A scanning lidar, a relatively new type of sensor which explicitly measures canopy height, was used to measure structure of conifer forests in the Pacific Northwest. SLICER (Scanning Lidar Imager of Canopies by Echo Recovery), an airborne pulsed laser developed by NASA which scans a swath of five 10-m diameter footprints along the aircraft’s flightpath, captures the power of the reflected laser pulse as a function of height from the top of the canopy to the ground. Ground measurements of forest stand structure were collected on 26 plots with coincident SLICER data. Height, basal area, total biomass, and leaf biomass as estimated from field data could be predicted from SLICER-derived metrics with r 2 values of 0.95, 0.96, 0.96, and 0.84, respectively. These relationships were strong up to a height of 52 m, basal area of 132 m 2 /ha and total biomass of 1300 Mg/ha. In light of these strong relationships, large-footprint, airborne scanning lidar shows promise for characterizing stand structure for management and research purposes.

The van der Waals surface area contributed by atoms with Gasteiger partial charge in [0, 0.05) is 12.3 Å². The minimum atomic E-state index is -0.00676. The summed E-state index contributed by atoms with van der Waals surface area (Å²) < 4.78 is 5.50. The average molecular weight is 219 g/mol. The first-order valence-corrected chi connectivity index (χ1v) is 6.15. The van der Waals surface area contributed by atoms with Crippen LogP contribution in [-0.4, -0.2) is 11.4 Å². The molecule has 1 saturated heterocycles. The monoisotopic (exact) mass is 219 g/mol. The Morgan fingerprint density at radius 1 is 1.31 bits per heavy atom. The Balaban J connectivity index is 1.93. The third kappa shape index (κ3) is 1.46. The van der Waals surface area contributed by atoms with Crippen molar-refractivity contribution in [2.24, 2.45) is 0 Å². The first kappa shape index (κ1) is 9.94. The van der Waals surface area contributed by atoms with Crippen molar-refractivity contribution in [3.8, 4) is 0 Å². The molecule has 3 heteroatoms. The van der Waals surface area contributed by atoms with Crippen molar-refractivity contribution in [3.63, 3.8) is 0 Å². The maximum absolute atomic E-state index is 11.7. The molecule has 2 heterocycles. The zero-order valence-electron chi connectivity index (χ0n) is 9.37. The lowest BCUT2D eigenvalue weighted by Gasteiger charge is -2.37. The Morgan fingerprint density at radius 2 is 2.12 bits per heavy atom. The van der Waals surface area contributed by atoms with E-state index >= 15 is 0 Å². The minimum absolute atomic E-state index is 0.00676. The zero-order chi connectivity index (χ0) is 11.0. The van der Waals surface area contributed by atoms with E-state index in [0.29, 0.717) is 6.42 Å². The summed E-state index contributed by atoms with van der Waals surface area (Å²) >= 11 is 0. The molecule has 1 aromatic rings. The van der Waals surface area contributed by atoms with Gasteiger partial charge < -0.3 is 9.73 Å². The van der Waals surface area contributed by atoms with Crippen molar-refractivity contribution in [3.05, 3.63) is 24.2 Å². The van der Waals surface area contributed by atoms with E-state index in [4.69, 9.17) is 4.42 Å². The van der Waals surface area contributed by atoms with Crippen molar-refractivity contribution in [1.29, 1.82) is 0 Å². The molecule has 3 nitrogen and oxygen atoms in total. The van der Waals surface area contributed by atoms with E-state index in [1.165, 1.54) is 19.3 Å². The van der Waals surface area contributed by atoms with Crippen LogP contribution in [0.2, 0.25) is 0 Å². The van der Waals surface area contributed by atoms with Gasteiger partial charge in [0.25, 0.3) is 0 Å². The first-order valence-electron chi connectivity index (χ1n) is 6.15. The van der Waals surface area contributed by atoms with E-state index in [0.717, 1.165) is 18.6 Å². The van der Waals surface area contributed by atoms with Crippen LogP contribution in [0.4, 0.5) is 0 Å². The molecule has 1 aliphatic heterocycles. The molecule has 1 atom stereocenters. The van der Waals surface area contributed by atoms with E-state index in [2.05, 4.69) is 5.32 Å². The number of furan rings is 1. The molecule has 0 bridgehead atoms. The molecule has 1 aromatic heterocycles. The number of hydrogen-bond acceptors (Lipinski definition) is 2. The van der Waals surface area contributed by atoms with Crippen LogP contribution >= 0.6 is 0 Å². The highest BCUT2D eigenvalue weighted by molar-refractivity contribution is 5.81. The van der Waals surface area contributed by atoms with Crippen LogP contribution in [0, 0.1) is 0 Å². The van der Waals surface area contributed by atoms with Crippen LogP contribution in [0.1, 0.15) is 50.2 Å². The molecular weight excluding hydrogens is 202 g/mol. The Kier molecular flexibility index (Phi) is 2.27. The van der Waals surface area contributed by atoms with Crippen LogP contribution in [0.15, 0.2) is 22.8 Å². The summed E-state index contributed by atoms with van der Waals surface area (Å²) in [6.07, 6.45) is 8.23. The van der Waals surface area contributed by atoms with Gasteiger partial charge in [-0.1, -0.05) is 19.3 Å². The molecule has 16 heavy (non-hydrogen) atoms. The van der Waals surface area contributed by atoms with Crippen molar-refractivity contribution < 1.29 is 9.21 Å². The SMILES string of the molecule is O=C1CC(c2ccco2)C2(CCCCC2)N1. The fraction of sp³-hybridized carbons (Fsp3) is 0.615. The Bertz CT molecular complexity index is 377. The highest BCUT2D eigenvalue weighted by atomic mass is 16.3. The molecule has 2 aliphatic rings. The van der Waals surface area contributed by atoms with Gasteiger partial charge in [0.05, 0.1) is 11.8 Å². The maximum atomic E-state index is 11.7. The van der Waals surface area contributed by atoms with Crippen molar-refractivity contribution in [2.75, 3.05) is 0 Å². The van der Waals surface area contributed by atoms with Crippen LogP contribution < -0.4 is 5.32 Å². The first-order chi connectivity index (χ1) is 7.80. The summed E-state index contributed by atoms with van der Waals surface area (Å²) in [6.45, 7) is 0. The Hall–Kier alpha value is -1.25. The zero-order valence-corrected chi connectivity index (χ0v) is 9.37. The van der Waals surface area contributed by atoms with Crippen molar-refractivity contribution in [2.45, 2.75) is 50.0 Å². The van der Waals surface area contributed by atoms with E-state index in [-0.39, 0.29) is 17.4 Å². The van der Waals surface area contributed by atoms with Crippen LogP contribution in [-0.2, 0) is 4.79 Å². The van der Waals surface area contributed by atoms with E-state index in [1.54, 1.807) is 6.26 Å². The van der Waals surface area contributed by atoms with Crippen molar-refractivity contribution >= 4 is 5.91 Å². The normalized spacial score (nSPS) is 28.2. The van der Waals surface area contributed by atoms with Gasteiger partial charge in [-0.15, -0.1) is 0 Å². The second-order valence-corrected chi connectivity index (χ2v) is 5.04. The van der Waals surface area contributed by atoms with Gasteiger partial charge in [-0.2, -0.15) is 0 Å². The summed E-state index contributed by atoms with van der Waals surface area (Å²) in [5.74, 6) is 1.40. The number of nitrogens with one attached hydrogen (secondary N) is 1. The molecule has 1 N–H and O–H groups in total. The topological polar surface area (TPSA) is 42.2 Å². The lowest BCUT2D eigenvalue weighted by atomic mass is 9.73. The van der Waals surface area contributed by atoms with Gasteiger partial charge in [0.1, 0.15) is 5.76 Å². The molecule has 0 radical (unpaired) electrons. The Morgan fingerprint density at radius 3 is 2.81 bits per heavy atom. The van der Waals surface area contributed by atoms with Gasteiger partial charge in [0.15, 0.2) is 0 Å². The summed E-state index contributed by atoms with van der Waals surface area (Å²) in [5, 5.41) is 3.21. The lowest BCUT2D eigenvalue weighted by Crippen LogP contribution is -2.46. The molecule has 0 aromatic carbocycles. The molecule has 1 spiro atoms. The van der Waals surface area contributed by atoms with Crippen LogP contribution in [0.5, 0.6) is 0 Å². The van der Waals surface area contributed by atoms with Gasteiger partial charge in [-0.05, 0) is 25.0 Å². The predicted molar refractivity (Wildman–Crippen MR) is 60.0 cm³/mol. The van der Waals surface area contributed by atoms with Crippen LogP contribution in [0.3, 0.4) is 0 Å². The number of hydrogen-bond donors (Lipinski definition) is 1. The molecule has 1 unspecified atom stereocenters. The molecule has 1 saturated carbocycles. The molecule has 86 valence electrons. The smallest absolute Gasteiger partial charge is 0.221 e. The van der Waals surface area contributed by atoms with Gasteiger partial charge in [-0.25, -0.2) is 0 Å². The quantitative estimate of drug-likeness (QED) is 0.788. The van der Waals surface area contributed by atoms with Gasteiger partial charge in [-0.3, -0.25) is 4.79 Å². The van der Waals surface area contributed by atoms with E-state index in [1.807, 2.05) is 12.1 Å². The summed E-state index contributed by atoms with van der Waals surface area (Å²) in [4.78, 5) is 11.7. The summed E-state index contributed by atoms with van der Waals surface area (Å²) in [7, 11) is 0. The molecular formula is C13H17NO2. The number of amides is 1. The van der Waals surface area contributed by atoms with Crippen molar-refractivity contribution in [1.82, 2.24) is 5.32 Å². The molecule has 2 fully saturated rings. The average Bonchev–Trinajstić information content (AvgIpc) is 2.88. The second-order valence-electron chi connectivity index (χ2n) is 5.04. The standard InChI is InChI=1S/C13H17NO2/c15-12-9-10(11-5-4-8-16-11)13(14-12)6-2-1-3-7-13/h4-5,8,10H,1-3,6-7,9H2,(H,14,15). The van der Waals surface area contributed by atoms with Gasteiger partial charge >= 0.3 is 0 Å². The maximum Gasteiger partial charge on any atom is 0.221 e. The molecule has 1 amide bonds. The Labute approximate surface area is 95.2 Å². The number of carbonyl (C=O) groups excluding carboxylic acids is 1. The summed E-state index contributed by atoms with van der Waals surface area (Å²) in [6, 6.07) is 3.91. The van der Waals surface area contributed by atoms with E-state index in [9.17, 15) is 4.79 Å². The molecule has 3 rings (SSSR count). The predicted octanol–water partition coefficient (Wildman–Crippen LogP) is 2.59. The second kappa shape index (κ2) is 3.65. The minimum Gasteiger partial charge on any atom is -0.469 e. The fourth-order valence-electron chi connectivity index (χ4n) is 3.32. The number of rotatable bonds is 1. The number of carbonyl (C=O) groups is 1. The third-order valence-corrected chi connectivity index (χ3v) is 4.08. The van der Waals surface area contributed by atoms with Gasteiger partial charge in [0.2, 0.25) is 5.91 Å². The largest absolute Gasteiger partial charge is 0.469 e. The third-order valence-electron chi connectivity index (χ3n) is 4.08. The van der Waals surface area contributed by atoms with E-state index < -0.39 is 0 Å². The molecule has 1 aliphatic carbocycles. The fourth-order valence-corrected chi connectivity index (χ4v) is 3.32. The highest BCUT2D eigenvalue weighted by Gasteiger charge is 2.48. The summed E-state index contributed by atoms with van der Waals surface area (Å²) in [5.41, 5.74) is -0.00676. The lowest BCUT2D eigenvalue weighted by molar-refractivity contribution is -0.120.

Remote Sensing of Environment – Elsevier
Published: Mar 1, 1999
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